These are questions you can ask yourself to decide how you want your image to appear. Unlike many forms of photography, landscape photography doesn’t require a perfect white balance. Take the above image as a prime example. I’ve shifted the white balance by a large margin (values are in scale because this was converted from raw), yet both images look accurate depending on what mood or vibe I want to represent. 

Abstract images like the one above can be pushed to the extreme to create whatever style you want. The absence of any recognizable objects means you can shift the colors to whatever you want without much second thought. The big takeaway here is to use white balance as a tool, not a restriction. It can enhance your images in many ways, especially when you start using local adjustments to apply different levels of white balance.

The Histogram

I often see people get too caught up in trying to make sure their histogram is where it’s “supposed to be.” A lot of educators, especially in the landscape photography space, talk about making sure to not clip your highlights or crush your blacks. If you’re unfamiliar with these terms, all it really means is to not overexpose or underexpose your image so that you retain as much detail as possible. This is important to follow, but sometimes, I see people restricting themselves because of it, myself included.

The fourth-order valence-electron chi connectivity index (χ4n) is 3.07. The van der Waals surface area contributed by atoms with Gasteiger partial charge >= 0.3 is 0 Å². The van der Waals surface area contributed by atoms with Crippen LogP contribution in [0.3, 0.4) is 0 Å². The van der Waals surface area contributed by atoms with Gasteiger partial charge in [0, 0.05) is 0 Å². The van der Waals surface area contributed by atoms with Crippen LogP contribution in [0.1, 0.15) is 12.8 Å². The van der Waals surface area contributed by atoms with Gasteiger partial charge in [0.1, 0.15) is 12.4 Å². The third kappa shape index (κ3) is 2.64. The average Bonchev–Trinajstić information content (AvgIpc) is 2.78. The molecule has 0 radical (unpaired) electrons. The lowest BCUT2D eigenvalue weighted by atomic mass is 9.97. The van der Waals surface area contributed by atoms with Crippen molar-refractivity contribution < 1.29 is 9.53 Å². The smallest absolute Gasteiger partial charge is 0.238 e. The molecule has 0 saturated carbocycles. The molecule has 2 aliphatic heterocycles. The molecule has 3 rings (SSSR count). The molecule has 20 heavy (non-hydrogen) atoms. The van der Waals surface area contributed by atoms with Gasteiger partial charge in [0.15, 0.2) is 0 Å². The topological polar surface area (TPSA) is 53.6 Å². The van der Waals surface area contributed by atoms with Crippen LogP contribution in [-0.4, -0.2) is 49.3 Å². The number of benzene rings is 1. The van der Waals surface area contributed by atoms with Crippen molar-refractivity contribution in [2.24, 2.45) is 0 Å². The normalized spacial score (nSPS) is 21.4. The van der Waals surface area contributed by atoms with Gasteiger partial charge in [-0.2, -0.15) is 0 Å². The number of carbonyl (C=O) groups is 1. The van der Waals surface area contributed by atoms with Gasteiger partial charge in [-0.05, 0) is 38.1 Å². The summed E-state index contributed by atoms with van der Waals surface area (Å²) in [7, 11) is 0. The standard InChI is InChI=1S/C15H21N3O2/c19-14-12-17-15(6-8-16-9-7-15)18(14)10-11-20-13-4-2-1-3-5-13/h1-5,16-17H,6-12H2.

The histogram is the best tool to measure exposure and to make sure we are capturing all the details we want in our images regardless of how adjusted our eyes might be or what our exposure meter is reporting. However, it’s just a tool, much the same as white balance. Use the above image as an example. On the left is the image I prefer. The shadow detail is nonexistent, and that area appears in the darkness. The histogram reflects these choices and shows the majority of my image weighted in shadow. If I bring the details up, giving a more pleasing histogram such as the right image, even though I end up recovering the shadow detail like I should so that I’m not crushing my black levels, the image loses its impact.